The long-term success of your organization hinges on its ability to adapt and grow. Only by keeping pace with the competition, customer demands and marketplace changes can you solidify your industry presence. Instead of staying stagnant, you must know when to let go of familiar processes so you can standardize, reengineer and innovate.
While business process improvement is challenging in and of itself, transitioning your workforce to adopt new processes is perhaps more so. That said, it’s imperative to acknowledge and anticipate the impact of process change on employees.
Today, we’re shedding light on how new processes can affect employees and how you can help them navigate, accept and embrace the changes.
Change Management Case Study
The client recognized their need for more comprehensive change management, so they asked us to fill in the gaps. We developed a robust communication plan to supplement the vendor’s communication approach.
How do Employees Typically Respond to Process Changes?
Business process reengineering can revolutionize your company for the better. However, in the early stages of process change, it’s easy to overestimate your employees’ level of buy-in.
Instead of appreciating the benefits of innovation, it’s common for employees to view change negatively and do everything they can to resist it. This is because they often feel inept at using new ERP software or frustrated at the idea of learning new processes. This can lead to change-related stress, which can eventually affect employee performance.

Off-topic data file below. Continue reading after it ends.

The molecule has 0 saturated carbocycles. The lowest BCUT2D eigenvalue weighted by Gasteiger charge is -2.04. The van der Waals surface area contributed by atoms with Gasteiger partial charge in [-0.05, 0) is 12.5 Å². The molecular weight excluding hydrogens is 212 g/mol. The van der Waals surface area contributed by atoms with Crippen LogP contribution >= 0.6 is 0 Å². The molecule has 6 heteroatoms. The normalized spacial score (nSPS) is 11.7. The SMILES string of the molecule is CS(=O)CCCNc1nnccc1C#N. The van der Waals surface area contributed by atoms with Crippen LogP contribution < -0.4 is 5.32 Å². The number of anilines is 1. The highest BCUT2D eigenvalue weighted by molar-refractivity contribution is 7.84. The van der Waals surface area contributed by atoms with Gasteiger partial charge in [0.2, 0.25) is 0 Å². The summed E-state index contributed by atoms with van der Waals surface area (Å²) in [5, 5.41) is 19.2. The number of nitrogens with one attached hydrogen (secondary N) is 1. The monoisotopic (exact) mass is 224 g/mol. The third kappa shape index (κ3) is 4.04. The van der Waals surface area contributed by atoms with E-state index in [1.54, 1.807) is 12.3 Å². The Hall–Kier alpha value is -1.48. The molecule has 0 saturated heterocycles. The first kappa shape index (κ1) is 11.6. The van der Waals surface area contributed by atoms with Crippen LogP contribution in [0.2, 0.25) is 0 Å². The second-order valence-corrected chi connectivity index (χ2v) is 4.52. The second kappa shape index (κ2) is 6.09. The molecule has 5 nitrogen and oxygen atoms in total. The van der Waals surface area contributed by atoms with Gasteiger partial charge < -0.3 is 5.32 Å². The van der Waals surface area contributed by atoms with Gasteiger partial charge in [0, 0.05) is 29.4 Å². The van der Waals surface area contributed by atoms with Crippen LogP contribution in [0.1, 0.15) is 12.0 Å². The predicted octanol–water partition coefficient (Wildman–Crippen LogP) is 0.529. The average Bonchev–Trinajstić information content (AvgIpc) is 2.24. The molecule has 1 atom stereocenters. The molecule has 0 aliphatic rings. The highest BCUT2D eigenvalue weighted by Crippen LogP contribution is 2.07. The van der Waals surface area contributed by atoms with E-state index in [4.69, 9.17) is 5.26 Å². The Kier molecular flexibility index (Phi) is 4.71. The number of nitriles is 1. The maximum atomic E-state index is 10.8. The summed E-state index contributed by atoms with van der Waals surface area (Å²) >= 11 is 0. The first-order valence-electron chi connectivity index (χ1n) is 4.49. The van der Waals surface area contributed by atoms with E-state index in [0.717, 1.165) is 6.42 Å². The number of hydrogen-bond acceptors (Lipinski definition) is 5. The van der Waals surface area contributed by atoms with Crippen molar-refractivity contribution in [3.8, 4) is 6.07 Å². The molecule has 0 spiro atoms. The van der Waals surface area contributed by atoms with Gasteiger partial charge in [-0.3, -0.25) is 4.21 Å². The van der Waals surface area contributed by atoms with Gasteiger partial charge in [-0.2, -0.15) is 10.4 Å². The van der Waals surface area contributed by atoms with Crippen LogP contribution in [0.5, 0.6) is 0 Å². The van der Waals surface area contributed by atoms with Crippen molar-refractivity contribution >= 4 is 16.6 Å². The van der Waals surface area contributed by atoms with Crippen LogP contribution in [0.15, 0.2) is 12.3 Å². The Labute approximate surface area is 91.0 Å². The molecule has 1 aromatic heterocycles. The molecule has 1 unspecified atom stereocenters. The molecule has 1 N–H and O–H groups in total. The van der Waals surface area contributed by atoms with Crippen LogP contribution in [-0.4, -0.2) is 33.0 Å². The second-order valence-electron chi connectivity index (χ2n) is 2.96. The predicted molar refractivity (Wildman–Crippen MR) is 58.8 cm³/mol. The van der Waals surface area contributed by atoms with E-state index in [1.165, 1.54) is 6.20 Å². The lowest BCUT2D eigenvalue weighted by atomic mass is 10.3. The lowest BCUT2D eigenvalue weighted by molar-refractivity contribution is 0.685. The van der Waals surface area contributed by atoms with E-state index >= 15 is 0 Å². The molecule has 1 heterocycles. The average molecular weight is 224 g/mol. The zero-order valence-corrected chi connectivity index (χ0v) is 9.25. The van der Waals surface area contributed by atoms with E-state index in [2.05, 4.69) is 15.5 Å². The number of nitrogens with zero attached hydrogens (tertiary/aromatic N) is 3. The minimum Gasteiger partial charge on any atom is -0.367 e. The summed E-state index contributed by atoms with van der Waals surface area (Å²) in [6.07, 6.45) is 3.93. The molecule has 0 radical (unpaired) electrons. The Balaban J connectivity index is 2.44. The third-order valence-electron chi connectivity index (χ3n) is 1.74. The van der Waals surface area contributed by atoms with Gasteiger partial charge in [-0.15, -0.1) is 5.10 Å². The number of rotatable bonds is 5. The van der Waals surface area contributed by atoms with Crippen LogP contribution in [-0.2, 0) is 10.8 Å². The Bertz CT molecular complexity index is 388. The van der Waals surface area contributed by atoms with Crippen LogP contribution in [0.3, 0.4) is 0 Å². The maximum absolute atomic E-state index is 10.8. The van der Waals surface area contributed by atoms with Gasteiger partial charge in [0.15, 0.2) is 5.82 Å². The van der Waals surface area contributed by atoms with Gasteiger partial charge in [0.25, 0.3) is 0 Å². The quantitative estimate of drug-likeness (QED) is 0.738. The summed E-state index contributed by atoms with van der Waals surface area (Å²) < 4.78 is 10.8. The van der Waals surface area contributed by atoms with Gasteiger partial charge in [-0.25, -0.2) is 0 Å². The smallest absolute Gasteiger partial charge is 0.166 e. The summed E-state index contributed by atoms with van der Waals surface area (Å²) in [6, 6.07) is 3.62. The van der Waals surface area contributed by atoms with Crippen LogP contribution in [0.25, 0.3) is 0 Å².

According to one study, workers experiencing a recent change were more than two times as likely to report feeling chronic stress than those who had no current or anticipated changes on the horizon. They were also four times as likely to experience physical stress symptoms while at work. The study also found that these employees felt:
- Less job satisfaction
- Distrust toward their employer
- The desire to seek other employment
Is all of this to say that organizations should forgo change to keep their employees satisfied and engaged? Not in the least. Rather, it underlines the importance of effective organizational change management.
How to Transition Employees to New Business Processes
With the right change management approach, you can empower your employees to adopt new processes. The key is to understand the impact of change at an individual level.
Our comprehensive change management guide, What is Change Management?, goes into more detail on this subject, but let’s discuss the highlights:
1. Create a Change Management Plan
We recommend creating a change management plan early in your process improvement initiative. Components of a change management plan include but are not limited to:
- Organizational assessments
- A communication plan
- A sponsorship roadmap
- A resistance management plan
- A training plan
Organizational assessments can help your team gauge if your company has the resources and buy-in necessary to support the project. These assessments can also help you understand how employees may respond to change and determine ways you can structure your approach to mitigate change resistance.
2. Ensure Frequent Employee Communication